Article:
He may have won over Jeff Fenech, but Justis Huni knows his detractors will stick around after he considered Joe Goodall in his comeback to heavyweight boxing.
- Justis Huni returned after a year on the sidelines by beating Joe Goodall by unanimous decision
- Despite Goodall’s dominance on the scorecards, Huni failed to knock him out
- Huni admits he has yet to silence those who say he lacks real knockout power
The 23-year-old had to wait almost exactly a year after beating Paul Gallen to improve his record to 6-0 at the Nissan Arena in Brisbane on Wednesday.
Huni singled out his 29-year-old rival, a former sparring partner who, like him, won amateur world championship medals before turning professional.
But for all his speed, accuracy and intelligence, it was Huni’s power – or lack thereof – that meant many pundits weren’t convinced he could handle the rejuvenated Goodall.
And despite Huni’s clear victory – he won a unanimous points decision 100-90, 98-92, 98-93 – the fighter knows the blow will stick after Goodall finishes on his feet.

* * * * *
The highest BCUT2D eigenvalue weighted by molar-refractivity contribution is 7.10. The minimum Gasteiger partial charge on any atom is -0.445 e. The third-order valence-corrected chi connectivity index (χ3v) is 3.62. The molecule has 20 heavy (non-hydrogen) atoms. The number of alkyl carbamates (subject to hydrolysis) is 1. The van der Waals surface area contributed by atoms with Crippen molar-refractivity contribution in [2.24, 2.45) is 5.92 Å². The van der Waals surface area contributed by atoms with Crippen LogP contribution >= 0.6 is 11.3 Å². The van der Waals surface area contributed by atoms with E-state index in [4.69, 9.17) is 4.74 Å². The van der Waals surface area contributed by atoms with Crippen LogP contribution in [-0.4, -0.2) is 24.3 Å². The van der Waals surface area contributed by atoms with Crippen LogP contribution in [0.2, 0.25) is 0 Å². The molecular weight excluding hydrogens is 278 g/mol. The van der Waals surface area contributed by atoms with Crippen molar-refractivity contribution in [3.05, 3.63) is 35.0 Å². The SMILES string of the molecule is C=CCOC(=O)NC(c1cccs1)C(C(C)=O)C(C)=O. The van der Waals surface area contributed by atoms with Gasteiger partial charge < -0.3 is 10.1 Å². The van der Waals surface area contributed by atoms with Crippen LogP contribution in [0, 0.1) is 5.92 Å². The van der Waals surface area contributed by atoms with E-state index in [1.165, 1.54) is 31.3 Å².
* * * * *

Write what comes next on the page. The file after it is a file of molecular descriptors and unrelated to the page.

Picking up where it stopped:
“About the power? Not really,” he replied when asked if he had silenced some critics.
“But I’m still here and got my zero (zero loss) so I’m happy.”
Huni landed an incredible 194 punches in 10 two-and-a-half-minute rounds to close Goodall’s left eye.
“If the right punch lands, it will come. But I’ve been in the game a long time, I’m not going to look for it,” he said.
“I learned that in my first fights.”
A three-division world title winner, Fenech pushed the bears earlier in the week when he questioned Huni’s power.
But he was blown away by the craft of the 110kg behemoth who he said was throwing combinations usually reserved for divisions far below those of Huni.
Calling it a “masterclass”, he said, Goodall showed “far superior skill to any heavyweight I’ve seen in a long, long time”.
The victory came after a 12-month spell forced by injury and illness and clinched Huni the WBO Oriental, IBF Pan-Pacific and WBC Australasian heavyweight belts.
Crucially, it also earned him top 15 rankings in those three sanctioning bodies, putting him in the conversation for a world title fight.
But, even with Anthony Joshua’s famed boxing promoter Eddie Hearn in the stands, Huni’s team won’t be rushing to send him overseas.
His promoter Dean Lonergan is expected to line up two more fights in Australia this year and potentially keep him at home in 2023 to solidify his base.
Possible opponents include current Australian champion Kris Terzievski, who beat Gallen to win the belt vacated by Huni during her 12-month absence from the ring, and New Zealand’s Kiki Leutele, who Huni was originally scheduled to fight in May.